With the help of General Motors, Midland Foundations, Dow Chemical, Dow Corning and other individuals, we raised $2.7 million and completed the facility by 1978. This was a big boost for morale on campus and in the community. Moreover, it tended to allay fears of employees brought on by rampant rumors, at that time, that SVSC was being considered by the legislature for closing and being retrofitted to become a state prison. It soon became clear that fund-raising would have to play a vital role in the development of SVSC. Thus, in 1977, the Board of Control approved a plan for establishing the SVSC Foundation. The Foundation Board was predominantly made up of external members who were leaders in the tri-countries.

In my judgment, without the tremendous interest and altruistic commitment to SVSU on the part of the Foundation and its boards, this university would only be a skeleton of what it is today. The best example of the importance of private sector contributions, including those from Saginaw, Bay City, and Midland, was how we ultimately gained state support for Instructional facility Number 2, which included a new classroom building, science facility, library and major renovation of Wickes Hall.
Due to the recession in the early 80’s, there was little state money for new construction, thus the IF2 project was left in limbo.


Fortunately, Wickes Foundation Chairman, Melvin J. Zahnow, and the rest of the Wickes Foundation Board, agreed to let us use the one million dollars they had previously pledged for the construction of a library to complete only the design for all the buildings of IF2. Therefore, when state funds became available, our project was one of the first in the state to be given the green light for construction. In addition, the legislature included one million dollars for new library acquisitions, the result being a major upgrade of the quality of our library overnight. When Lila and I reminisce about our lives at SVSU, we think of the major expansion and implementation of international exchange programs of faculty and students from around the world, and the resulting enrichment of the university.


We are particularly pleased to see here today, so many international officials, students, and faculty, representing our exchange with various college and universities around the world. We remember our participation in the exciting groundbreaking and dedication ceremonies for Pioneer Hall, Morley Track and Field, Administrative Services Building, Pine Grove Apartments, Brown Hall, Science Building, Melvin J. Zahnow Library, renovated Wickes Hall, Arbury Fine Arts Center, the Marshall Fredericks Sculpture Gallery, and, of course the Ryder Center for Health and Physical Education. Of course, we recall the devastating fire which occurred on April 24, 1985, destroying virtually all top-level administrative offices, with one exception: The Registrar’s Office.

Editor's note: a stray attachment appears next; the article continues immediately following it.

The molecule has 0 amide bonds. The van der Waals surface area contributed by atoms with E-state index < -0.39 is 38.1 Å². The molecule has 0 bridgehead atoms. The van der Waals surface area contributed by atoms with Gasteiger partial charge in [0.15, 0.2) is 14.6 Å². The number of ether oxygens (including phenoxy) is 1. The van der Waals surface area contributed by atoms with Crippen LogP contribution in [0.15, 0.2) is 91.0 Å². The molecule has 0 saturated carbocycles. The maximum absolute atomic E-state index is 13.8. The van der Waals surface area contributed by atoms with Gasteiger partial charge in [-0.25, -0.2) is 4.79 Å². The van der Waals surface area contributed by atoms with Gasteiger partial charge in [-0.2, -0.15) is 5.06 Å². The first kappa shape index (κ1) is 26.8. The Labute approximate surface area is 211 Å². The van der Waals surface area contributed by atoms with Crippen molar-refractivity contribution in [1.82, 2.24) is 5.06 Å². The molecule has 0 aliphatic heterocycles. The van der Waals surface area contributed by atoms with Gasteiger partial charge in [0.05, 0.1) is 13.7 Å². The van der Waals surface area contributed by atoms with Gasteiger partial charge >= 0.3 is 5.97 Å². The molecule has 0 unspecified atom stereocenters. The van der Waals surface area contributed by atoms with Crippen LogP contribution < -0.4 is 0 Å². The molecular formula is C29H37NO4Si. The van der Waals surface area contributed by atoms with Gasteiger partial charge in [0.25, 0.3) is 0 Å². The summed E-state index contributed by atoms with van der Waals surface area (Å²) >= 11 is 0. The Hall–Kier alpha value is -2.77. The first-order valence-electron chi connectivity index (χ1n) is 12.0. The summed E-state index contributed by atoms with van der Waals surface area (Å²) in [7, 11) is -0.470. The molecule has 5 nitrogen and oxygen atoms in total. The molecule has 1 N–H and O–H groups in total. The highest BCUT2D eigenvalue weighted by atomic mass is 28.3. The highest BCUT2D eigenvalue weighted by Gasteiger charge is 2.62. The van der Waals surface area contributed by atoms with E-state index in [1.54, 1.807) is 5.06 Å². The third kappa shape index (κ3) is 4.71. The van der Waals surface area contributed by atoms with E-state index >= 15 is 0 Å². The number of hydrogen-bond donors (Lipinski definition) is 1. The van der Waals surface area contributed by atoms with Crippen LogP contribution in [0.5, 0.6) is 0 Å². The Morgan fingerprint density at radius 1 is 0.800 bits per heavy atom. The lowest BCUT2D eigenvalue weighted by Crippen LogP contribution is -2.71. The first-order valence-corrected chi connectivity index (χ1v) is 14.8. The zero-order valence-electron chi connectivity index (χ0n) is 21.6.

Previously we had moved most of the administrative offices housed in Wickes Hall into mobile units to free up space for faculty offices required to service the growing student body. As a result of that decision, virtually all student records remaining in Wickes Hall in the Registrar’s Office were saved.  We take great pride in the development of the very effective Business and Industrial Development Institute in response to a legislative request that state higher education become more involved in economic development. Also, we were able to initiate major improvements to enhance the quality of our student body by offering presidential scholarships to high school graduating valedictorians and salutatorians, and the many other scholarships provided by business, industry, public organizations and individuals.


These initiatives, supported by our contributors, were extremely important to the rapid growth of SVSC.(36) We have not forgotten the faculty initiatives to attract students and enhance their capabilities through such programs as the Honors Program, Writing Across the Curriculum, the academy for Applied Philosophy, Foreign Language Day, History Day, math Olympics, and programs assisting students with weaknesses in basic skills, among others. We remember how much we enjoyed the contributions of the musical groups involving students and faculty: The Valley Woodwind Quintet, Flutee, the SVSU Choir, the SVSU Jazz group and the SVSU marching band. And how could we forget the outstanding success of our student athletes over the years, or the homecoming celebrations of victorious teams winning national championships in track and field, men’s bowling, women’s softball as well as the NAIA golf medalist’s honor, the men’s and women’s basketball and men’s football teams all becoming very competitive with other schools as they enriched the lives of the participants and the spectators alike. 


How proud we were to make the trips to Lansing to attend dinners sponsored by the Michigan Association of Governing Boards, where a member of our student body and our faculty were recognized for outstanding academic achievement. We remember the deep satisfaction we felt when we received full accreditation for both baccalaureate and master’s degree programs, and when a number of our faculty members were awarded Fulbright Teaching Fellowships and when the Chairman of the Senate Subcommittee on Higher Education Appropriations commended the Chairman of the Board of Control, Charles Curtiss, for his attendance at appropriation committee and capital outlay committee hearings, applauding him for his commitment to SVSU.